Pants, now prayers. Some LDS feminists have raised the banner again and invited members to send letters to general authorities petitioning that women give prayers in General Conference. Once again, it’s a fairly (strategically?) trivial issue that has become symbolic in the effort to bring policy and practice in closer alignment.
I’ve done some more thinking about appropriate responses to concerns with Church policies. Last time, I suggested reorienting our expectations and proactively fulfilling some of those needs that the Church isn’t necessarily responsible for meeting. I am still a fan of that approach, but I’m not sure it adequately addressed Mormons’ commitment to community. That community element, responsible for so much of the cultural codes and excess baggage we would do well to shrug off, is also the source of our profoundest spiritual growth and fulfillment. It isn’t quite as simple as taking the teachings, ordinances, and our personal revelation and leaving the building of Zion to the millennium.
After all, I can study teachings, participate in ordinances and pray in relative spiritual or emotional isolation. In fact, my freshman year of college, I did that very thing, and felt quite smug about it. After attending sacrament, I’d hold my own personal scripture study. It felt far superior to tedious gospel lessons riddled with clichéd questions and trite answers, and I didn’t have to bother with all that cumbersome human baggage in BYU ward life. It wasn’t too long before I stumbled on Eugene England’s essays and began to discover what it meant to be part of a community. I started to realize my own spirituality was uncomfortably and inextricably tied to others; that salvation is relational; that my own growth and happiness is contingent, in so many ways, on how much charity and mercy I extend to other people. In the words of Daniel Coleman, I learned spirituality is “not just an inner feeling…or process of interior discernment…it is the way we live out our relationships with our environment and with other people, as well as with our secret selves.” I discovered that Mormonism is more than ordinances, revelation, and teachings. It is also a community trying to use those things to build the kingdom of heaven on earth.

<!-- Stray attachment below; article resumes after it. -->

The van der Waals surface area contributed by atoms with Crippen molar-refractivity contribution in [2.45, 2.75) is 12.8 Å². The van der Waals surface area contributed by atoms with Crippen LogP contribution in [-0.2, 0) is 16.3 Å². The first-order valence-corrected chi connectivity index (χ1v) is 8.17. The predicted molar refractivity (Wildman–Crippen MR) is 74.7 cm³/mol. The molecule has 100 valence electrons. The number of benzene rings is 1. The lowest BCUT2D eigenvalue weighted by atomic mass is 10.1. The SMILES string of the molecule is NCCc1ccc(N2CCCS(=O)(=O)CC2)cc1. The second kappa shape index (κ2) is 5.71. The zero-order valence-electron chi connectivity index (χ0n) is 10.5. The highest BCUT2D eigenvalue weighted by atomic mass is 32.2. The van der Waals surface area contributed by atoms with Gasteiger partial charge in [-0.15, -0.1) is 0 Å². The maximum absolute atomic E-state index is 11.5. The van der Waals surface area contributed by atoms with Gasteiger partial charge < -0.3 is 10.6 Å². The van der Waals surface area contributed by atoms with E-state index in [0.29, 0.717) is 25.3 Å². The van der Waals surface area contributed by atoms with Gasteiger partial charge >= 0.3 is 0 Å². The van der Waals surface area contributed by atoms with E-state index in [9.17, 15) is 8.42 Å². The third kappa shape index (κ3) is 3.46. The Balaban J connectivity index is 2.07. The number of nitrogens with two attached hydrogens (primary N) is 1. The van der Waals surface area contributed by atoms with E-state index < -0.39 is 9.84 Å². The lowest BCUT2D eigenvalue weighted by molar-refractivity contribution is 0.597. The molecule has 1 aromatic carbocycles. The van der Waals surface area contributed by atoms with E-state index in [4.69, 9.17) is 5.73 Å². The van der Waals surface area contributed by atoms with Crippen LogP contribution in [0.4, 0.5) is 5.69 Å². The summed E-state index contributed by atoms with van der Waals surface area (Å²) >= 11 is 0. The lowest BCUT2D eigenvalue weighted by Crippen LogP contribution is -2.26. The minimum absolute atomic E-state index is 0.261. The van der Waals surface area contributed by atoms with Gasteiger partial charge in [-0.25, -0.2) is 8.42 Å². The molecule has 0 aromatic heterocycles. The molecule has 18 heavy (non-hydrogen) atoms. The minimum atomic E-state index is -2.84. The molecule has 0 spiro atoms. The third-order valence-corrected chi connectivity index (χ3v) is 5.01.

Before I promptly set the bar heaven-high, I suppose I should remember that this kingdom of heaven was compared “unto a net that was cast into the sea, and gathered of every kind.” And out of this net, we ramshackle vessels are to come together as the “body of Christ,” a “household of faith,” “one flock,” “fellow citizens,” a “people of one heart and one mind” – Zion.
Not only that, but this community has an element of order—rather than the organic nature of a circle of friends or the spontaneity of a neighborhood party. There are vertical lines of hierarchy that intersect with horizontal lines of brotherhood and sisterhood. The mix of equality (all are equal before God) and stewardship (God designates people to certain service and responsibility) can be difficult to navigate, especially when these stewardship roles are filled by “imperfect but honest” men and women who are trying to receive and act on revelation in the midst of their own weakness, cultural context, personal experience, and subjective concerns.